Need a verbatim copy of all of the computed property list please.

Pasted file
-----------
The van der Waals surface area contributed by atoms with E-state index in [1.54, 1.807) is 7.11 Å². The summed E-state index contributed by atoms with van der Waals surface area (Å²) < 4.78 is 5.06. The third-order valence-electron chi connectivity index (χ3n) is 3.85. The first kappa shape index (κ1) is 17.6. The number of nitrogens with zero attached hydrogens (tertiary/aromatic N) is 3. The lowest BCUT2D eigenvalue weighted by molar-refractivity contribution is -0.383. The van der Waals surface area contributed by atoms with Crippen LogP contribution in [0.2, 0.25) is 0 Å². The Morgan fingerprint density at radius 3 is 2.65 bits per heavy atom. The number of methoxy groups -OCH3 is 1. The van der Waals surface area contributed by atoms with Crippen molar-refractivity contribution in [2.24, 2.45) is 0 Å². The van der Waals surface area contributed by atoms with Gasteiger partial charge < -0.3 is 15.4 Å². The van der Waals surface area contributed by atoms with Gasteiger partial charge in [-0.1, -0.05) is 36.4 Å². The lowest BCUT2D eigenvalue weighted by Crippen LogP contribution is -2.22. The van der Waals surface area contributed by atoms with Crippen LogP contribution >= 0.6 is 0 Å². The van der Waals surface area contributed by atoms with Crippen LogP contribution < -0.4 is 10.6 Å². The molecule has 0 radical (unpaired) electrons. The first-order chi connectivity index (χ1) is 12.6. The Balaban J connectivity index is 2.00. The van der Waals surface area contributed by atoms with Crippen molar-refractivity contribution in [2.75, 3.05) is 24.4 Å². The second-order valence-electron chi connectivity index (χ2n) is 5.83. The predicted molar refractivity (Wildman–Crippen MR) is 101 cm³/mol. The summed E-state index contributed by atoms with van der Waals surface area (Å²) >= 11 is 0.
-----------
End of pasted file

The van der Waals surface area contributed by atoms with E-state index in [1.54, 1.807) is 7.11 Å². The summed E-state index contributed by atoms with van der Waals surface area (Å²) < 4.78 is 5.06. The third-order valence-electron chi connectivity index (χ3n) is 3.85. The first kappa shape index (κ1) is 17.6. The number of nitrogens with zero attached hydrogens (tertiary/aromatic N) is 3. The lowest BCUT2D eigenvalue weighted by molar-refractivity contribution is -0.383. The van der Waals surface area contributed by atoms with Crippen LogP contribution in [0.2, 0.25) is 0 Å². The Morgan fingerprint density at radius 3 is 2.65 bits per heavy atom. The number of methoxy groups -OCH3 is 1. The van der Waals surface area contributed by atoms with Crippen molar-refractivity contribution in [2.24, 2.45) is 0 Å². The van der Waals surface area contributed by atoms with Gasteiger partial charge < -0.3 is 15.4 Å². The van der Waals surface area contributed by atoms with Gasteiger partial charge in [-0.1, -0.05) is 36.4 Å². The lowest BCUT2D eigenvalue weighted by Crippen LogP contribution is -2.22. The van der Waals surface area contributed by atoms with Crippen LogP contribution >= 0.6 is 0 Å². The van der Waals surface area contributed by atoms with Crippen LogP contribution < -0.4 is 10.6 Å². The molecule has 0 radical (unpaired) electrons. The first-order chi connectivity index (χ1) is 12.6. The Balaban J connectivity index is 2.00. The van der Waals surface area contributed by atoms with Crippen molar-refractivity contribution in [2.75, 3.05) is 24.4 Å². The second-order valence-electron chi connectivity index (χ2n) is 5.83. The predicted molar refractivity (Wildman–Crippen MR) is 101 cm³/mol. The summed E-state index contributed by atoms with van der Waals surface area (Å²) >= 11 is 0.